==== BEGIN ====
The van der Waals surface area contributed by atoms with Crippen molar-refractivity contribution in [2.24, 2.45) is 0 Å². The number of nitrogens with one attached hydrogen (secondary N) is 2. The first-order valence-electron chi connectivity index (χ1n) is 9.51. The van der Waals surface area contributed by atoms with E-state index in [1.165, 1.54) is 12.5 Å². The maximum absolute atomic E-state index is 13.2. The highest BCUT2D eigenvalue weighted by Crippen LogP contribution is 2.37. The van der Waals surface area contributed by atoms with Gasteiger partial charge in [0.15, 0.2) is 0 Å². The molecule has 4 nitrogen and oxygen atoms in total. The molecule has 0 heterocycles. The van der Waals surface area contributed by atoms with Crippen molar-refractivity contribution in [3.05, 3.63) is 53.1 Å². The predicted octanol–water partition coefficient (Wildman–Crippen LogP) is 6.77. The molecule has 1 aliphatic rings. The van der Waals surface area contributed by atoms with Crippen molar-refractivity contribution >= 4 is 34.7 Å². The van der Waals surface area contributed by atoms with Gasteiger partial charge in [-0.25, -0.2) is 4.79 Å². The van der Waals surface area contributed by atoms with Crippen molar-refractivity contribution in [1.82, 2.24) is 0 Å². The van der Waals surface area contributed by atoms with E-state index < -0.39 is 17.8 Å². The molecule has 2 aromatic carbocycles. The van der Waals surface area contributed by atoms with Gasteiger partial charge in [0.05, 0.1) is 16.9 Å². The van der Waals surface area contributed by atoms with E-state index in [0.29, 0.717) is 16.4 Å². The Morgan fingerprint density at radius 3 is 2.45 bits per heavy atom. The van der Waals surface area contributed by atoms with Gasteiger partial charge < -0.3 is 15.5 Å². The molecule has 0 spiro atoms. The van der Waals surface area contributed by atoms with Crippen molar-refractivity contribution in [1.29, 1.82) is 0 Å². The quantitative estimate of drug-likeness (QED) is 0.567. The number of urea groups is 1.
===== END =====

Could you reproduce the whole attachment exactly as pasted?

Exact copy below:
The van der Waals surface area contributed by atoms with Crippen molar-refractivity contribution in [2.24, 2.45) is 0 Å². The number of nitrogens with one attached hydrogen (secondary N) is 2. The first-order valence-electron chi connectivity index (χ1n) is 9.51. The van der Waals surface area contributed by atoms with E-state index in [1.165, 1.54) is 12.5 Å². The maximum absolute atomic E-state index is 13.2. The highest BCUT2D eigenvalue weighted by Crippen LogP contribution is 2.37. The van der Waals surface area contributed by atoms with Gasteiger partial charge in [0.15, 0.2) is 0 Å². The molecule has 4 nitrogen and oxygen atoms in total. The molecule has 0 heterocycles. The van der Waals surface area contributed by atoms with Crippen molar-refractivity contribution in [3.05, 3.63) is 53.1 Å². The predicted octanol–water partition coefficient (Wildman–Crippen LogP) is 6.77. The molecule has 1 aliphatic rings. The van der Waals surface area contributed by atoms with Crippen molar-refractivity contribution >= 4 is 34.7 Å². The van der Waals surface area contributed by atoms with Gasteiger partial charge in [-0.25, -0.2) is 4.79 Å². The van der Waals surface area contributed by atoms with Crippen molar-refractivity contribution in [1.82, 2.24) is 0 Å². The van der Waals surface area contributed by atoms with E-state index < -0.39 is 17.8 Å². The molecule has 2 aromatic carbocycles. The van der Waals surface area contributed by atoms with Gasteiger partial charge in [0.05, 0.1) is 16.9 Å². The van der Waals surface area contributed by atoms with E-state index in [0.29, 0.717) is 16.4 Å². The Morgan fingerprint density at radius 3 is 2.45 bits per heavy atom. The van der Waals surface area contributed by atoms with Gasteiger partial charge < -0.3 is 15.5 Å². The molecule has 0 spiro atoms. The van der Waals surface area contributed by atoms with Crippen molar-refractivity contribution in [1.29, 1.82) is 0 Å². The quantitative estimate of drug-likeness (QED) is 0.567. The number of urea groups is 1.